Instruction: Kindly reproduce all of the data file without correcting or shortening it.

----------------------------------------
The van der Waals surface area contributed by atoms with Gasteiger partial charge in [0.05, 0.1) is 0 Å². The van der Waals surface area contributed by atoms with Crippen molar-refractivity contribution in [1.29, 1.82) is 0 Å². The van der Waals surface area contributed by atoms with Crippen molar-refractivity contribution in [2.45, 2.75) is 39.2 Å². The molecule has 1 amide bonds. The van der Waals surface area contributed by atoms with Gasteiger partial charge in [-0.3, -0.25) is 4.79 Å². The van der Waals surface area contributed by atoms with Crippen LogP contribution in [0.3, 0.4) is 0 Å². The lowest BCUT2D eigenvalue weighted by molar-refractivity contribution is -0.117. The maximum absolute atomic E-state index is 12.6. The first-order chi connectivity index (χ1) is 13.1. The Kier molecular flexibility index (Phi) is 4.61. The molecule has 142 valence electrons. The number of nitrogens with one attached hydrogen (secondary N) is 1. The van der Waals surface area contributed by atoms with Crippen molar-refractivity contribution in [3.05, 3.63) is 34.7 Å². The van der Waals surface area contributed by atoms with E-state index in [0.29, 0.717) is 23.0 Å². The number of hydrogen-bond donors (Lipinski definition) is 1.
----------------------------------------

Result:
The van der Waals surface area contributed by atoms with Gasteiger partial charge in [0.05, 0.1) is 0 Å². The van der Waals surface area contributed by atoms with Crippen molar-refractivity contribution in [1.29, 1.82) is 0 Å². The van der Waals surface area contributed by atoms with Crippen molar-refractivity contribution in [2.45, 2.75) is 39.2 Å². The molecule has 1 amide bonds. The van der Waals surface area contributed by atoms with Gasteiger partial charge in [-0.3, -0.25) is 4.79 Å². The van der Waals surface area contributed by atoms with Crippen LogP contribution in [0.3, 0.4) is 0 Å². The lowest BCUT2D eigenvalue weighted by molar-refractivity contribution is -0.117. The maximum absolute atomic E-state index is 12.6. The first-order chi connectivity index (χ1) is 13.1. The Kier molecular flexibility index (Phi) is 4.61. The molecule has 142 valence electrons. The number of nitrogens with one attached hydrogen (secondary N) is 1. The van der Waals surface area contributed by atoms with Crippen molar-refractivity contribution in [3.05, 3.63) is 34.7 Å². The van der Waals surface area contributed by atoms with E-state index in [0.29, 0.717) is 23.0 Å². The number of hydrogen-bond donors (Lipinski definition) is 1.